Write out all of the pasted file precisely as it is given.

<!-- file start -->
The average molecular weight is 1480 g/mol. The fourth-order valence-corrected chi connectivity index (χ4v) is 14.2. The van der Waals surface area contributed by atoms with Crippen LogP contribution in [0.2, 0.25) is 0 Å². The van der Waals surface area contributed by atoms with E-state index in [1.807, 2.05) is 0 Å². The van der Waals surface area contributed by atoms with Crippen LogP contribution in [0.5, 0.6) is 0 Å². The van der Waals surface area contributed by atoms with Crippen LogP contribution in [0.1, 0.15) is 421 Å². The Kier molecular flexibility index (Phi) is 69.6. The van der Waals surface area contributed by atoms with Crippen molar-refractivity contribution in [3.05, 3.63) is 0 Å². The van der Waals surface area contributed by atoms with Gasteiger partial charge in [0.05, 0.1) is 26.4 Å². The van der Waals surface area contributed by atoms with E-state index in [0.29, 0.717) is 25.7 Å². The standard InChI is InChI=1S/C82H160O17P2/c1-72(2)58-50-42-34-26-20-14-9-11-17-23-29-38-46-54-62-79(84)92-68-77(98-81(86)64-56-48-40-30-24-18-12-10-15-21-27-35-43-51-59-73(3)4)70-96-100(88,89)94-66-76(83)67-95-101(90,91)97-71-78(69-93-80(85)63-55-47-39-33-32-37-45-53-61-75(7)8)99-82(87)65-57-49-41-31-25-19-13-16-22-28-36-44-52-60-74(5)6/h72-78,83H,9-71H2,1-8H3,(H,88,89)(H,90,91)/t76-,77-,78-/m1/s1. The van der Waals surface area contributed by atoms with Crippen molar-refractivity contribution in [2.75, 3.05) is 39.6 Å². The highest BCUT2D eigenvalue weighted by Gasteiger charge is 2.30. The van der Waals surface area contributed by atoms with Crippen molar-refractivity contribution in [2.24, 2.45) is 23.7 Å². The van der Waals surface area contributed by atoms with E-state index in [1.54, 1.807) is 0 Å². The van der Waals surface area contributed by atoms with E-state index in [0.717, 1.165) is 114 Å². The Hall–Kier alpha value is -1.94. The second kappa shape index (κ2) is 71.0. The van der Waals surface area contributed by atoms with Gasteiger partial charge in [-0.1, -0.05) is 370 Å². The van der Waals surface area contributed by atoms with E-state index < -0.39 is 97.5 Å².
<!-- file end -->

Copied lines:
The average molecular weight is 1480 g/mol. The fourth-order valence-corrected chi connectivity index (χ4v) is 14.2. The van der Waals surface area contributed by atoms with Crippen LogP contribution in [0.2, 0.25) is 0 Å². The van der Waals surface area contributed by atoms with E-state index in [1.807, 2.05) is 0 Å². The van der Waals surface area contributed by atoms with Crippen LogP contribution in [0.5, 0.6) is 0 Å². The van der Waals surface area contributed by atoms with Crippen LogP contribution in [0.1, 0.15) is 421 Å². The Kier molecular flexibility index (Phi) is 69.6. The van der Waals surface area contributed by atoms with Crippen molar-refractivity contribution in [3.05, 3.63) is 0 Å². The van der Waals surface area contributed by atoms with Gasteiger partial charge in [0.05, 0.1) is 26.4 Å². The van der Waals surface area contributed by atoms with E-state index in [0.29, 0.717) is 25.7 Å². The standard InChI is InChI=1S/C82H160O17P2/c1-72(2)58-50-42-34-26-20-14-9-11-17-23-29-38-46-54-62-79(84)92-68-77(98-81(86)64-56-48-40-30-24-18-12-10-15-21-27-35-43-51-59-73(3)4)70-96-100(88,89)94-66-76(83)67-95-101(90,91)97-71-78(69-93-80(85)63-55-47-39-33-32-37-45-53-61-75(7)8)99-82(87)65-57-49-41-31-25-19-13-16-22-28-36-44-52-60-74(5)6/h72-78,83H,9-71H2,1-8H3,(H,88,89)(H,90,91)/t76-,77-,78-/m1/s1. The van der Waals surface area contributed by atoms with Crippen molar-refractivity contribution in [2.75, 3.05) is 39.6 Å². The highest BCUT2D eigenvalue weighted by Gasteiger charge is 2.30. The van der Waals surface area contributed by atoms with Crippen molar-refractivity contribution in [2.24, 2.45) is 23.7 Å². The van der Waals surface area contributed by atoms with E-state index in [1.54, 1.807) is 0 Å². The van der Waals surface area contributed by atoms with E-state index in [0.717, 1.165) is 114 Å². The Hall–Kier alpha value is -1.94. The second kappa shape index (κ2) is 71.0. The van der Waals surface area contributed by atoms with Gasteiger partial charge in [-0.1, -0.05) is 370 Å². The van der Waals surface area contributed by atoms with E-state index < -0.39 is 97.5 Å².